Pay for my holiday. It’s only fair.

A couple of years ago, TAFKAS was listening to the radio.  It was the Steve Price show on 2GB and his regular evening guest was Andrew Bolt.  It was the call-in part of the show.

TAFKAS can’t remember what the theme or essence of that day’s show was, but this is what TAFKAS can remember.

A woman rang up complaining that she had not been on holidays for a while.  She said that taxes on high earners should be increased and her taxes cut so that she could go on a holiday.  It was only fair.  The caller said that those high earners would not notice a few less thousand dollars, but she certainly would.

Unsurprisingly, Bolt shot the caller down quick as a flash.  But this seems to be the essence of the “fairness” debate.  It’s not about Government creating the conditions so that anyone who wants to prosper can prosper.  It’s about envy.  Those fat cats from the big end of town have things that we don’t and it’s not fair.

It was even the essence of Dr Richard Denniss’ oped in the AFR last week when argued that it was actually good for Australia to “soak the rich”.

But here’s the thing.  The further a nation goes down the “left wing” path, the harder it is to course correct.  It only leads to one place – Venezuela Land.

In their 2002 research, Rafael Di Tella from Harvard and Robert MacCulloch from Princeton found evidence that:

governments in poor countries have a more left wing rhetoric than those in OECD countries.

The empirical pattern of beliefs within countries is consistent with this explanation: people who perceive corruption to be high in the country are also more likely to lean left ideologically and to declare to support a more intrusive government in economic matters.

Perhaps this works in reverse also.  If you make a rich country poor (through de-industrialization and through destroying large swathes of employment and production), left wing rhetoric and policy becomes more appealing.

If only the Labor Party was more patient.  They should have first gotten into Government, destroyed the economy and only then made Anthony Albanese leader.

Right Comrades?

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12 Responses to Pay for my holiday. It’s only fair.

  1. stackja

    people who perceive corruption to be high in the country are also more likely to lean left ideologically and to declare to support a more intrusive government in economic matters.

    Socialism doesn’t work and holidays aren’t allowed.

  2. mareeS

    Such entitlement.

    We are worth a quid or two, our kids work FIFO in WA, we help a bit with their airfares from the east coast when they come home every several months. Not much comfort in that life.

  3. Aynsley Kellow

    Who was it who pointed out that high taxes on the affluent to give to the poor destroys any incentive for either to engage in the effort that grows the economy for all?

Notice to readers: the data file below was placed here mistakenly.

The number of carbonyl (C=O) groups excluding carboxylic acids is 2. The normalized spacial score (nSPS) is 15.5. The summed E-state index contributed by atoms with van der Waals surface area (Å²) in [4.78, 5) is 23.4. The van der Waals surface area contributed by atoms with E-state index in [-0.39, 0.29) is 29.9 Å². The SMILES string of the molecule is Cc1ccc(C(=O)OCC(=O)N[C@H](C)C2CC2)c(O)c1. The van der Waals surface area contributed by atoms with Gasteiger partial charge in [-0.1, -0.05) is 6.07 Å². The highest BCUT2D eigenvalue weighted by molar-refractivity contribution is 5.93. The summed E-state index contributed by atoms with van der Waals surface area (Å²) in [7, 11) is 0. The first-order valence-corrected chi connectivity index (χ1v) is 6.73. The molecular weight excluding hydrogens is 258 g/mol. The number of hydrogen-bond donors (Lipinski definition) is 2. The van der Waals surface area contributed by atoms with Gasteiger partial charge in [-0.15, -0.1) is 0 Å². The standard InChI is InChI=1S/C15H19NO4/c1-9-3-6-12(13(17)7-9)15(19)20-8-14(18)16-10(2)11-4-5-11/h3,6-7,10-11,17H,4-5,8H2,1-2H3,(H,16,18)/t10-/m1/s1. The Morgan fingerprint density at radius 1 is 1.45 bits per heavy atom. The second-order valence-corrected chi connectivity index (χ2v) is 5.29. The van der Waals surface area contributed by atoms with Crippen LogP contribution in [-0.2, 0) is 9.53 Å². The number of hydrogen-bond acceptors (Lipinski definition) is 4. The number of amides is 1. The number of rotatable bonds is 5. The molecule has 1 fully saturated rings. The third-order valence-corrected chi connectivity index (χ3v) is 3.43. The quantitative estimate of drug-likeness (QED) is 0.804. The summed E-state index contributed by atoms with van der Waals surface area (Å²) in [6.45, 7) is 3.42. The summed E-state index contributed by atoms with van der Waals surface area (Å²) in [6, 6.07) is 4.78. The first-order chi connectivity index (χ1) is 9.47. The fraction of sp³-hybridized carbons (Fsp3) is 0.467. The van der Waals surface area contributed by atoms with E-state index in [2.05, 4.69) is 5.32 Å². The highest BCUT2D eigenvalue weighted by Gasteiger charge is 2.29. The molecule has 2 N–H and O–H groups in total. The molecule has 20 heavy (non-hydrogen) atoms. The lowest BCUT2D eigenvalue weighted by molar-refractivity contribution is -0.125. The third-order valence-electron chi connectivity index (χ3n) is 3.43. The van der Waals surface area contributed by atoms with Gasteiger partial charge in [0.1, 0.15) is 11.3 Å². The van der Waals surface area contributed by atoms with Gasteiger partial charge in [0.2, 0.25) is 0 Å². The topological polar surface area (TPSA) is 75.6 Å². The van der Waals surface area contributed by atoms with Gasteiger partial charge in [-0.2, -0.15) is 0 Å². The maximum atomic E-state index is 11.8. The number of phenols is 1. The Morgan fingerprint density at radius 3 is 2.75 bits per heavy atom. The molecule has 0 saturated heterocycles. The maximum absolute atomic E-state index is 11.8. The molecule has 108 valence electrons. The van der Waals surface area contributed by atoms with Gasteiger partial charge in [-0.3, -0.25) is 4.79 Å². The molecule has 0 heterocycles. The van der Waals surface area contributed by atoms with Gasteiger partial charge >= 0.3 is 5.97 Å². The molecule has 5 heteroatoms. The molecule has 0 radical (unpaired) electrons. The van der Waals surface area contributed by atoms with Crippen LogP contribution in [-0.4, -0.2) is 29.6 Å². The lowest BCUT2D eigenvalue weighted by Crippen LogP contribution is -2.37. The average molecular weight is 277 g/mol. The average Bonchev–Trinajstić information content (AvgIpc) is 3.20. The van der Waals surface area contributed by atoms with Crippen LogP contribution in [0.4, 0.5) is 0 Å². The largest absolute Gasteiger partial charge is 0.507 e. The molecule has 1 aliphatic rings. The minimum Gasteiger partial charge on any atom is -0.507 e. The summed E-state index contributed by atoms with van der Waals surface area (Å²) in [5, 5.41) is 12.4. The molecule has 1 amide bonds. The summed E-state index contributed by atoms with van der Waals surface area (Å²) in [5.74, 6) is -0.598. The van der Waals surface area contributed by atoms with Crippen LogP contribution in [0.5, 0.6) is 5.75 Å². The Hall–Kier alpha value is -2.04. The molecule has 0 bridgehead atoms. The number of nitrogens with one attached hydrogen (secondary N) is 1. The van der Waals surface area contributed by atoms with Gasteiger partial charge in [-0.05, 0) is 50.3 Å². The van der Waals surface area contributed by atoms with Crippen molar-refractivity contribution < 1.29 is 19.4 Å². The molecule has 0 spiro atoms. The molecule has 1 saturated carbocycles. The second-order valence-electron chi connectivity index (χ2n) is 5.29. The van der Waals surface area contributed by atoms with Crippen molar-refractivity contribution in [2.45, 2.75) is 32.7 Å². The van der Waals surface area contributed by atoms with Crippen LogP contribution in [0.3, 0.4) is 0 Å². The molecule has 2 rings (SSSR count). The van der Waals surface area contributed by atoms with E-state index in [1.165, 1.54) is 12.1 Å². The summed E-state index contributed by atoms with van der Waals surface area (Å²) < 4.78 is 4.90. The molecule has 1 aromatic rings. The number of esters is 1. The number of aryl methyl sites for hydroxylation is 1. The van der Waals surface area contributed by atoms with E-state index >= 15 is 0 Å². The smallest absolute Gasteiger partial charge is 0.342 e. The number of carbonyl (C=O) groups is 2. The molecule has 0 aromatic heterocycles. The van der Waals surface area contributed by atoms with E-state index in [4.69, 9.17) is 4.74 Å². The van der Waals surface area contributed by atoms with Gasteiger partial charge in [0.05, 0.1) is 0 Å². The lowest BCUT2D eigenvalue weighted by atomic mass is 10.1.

4. MACK

    The Victorian government now funds kindergartens, before-school breakfasts, and tampons for school girls, as well as “free” hospitals and schools. Next it will be free travel, dinners out, as well as holidays. After all, there are plenty of rich people who can afford to pay for it all.

  5. Pyrmonter

    Argentine Road stuff. If you read the South American Left, anyone who holds with free markets, the rule of law and small government is no more than a crony, the ‘neo-liberals’ who oppress the masses. When the state has so frequently engaged in cronyism, often under the guise of market reform, I suppose you can understand why. The paradox is that the Left’s cronyism is as bad, if not worse, as anyone familiar either with Peron, or his more moderate, but similarly corrupt counterparts in modern Brazil show.

  6. It reminds me of that old joke where the shop steward gets all the workers together and tells them that thanks to the union they now only have to work Wednesdays. At that, someone in the back calls out, ‘What? Every Wednesday?’

  7. RobK

    explanation: people who perceive corruption to be high in the country are also more likely to lean left ideologically and to declare to support a more intrusive government in economic matters.
    Big call.

  8. me

    Chicken and egg argument. Which came first? Corruption or Socialism?

  9. billie

    Ah yes, if you have more than me, you must have some of my stuff, school of envy

    taught by Labor and the unions in Australia

  10. John Bayley

    @ Pyrmonter 5:37 pm:

    I have been to Argentina many times and love the place. It is full of wonderful people, stunning scenery and plenty of natural resources.
    At the same time, it is exactly as you say: An example of what Australia could have been, and yet may become, should it follow the slippery path to ever more socialism.
    The tragedy of Argentina is that the place by now appears beyond salvation. The political class is so corrupt, the currency regularly destroyed and poverty so entrenched – largely thanks to the former two – that it seems there is no way out. Any attempt at reform is bound to cause lots of pain, so it seems preferable to continue with the status quo.
    As can be seen again right now, with Macri’s diminishing prospects to win the next election against Kristina Kirchner, one of the most corrupt past leaders ever, even on that country’s scale.
    Yes, indeed; it can absolutely happen here also. Freedom and prosperity are not automatic entitlements – but then most people here already know that. Shame that the rest of the Australian public are not so informed.

  11. LGS

    “I am entitled to more of your money, you’re not entitled to any of mine” are the watchwords of your typical leftist/socialist.

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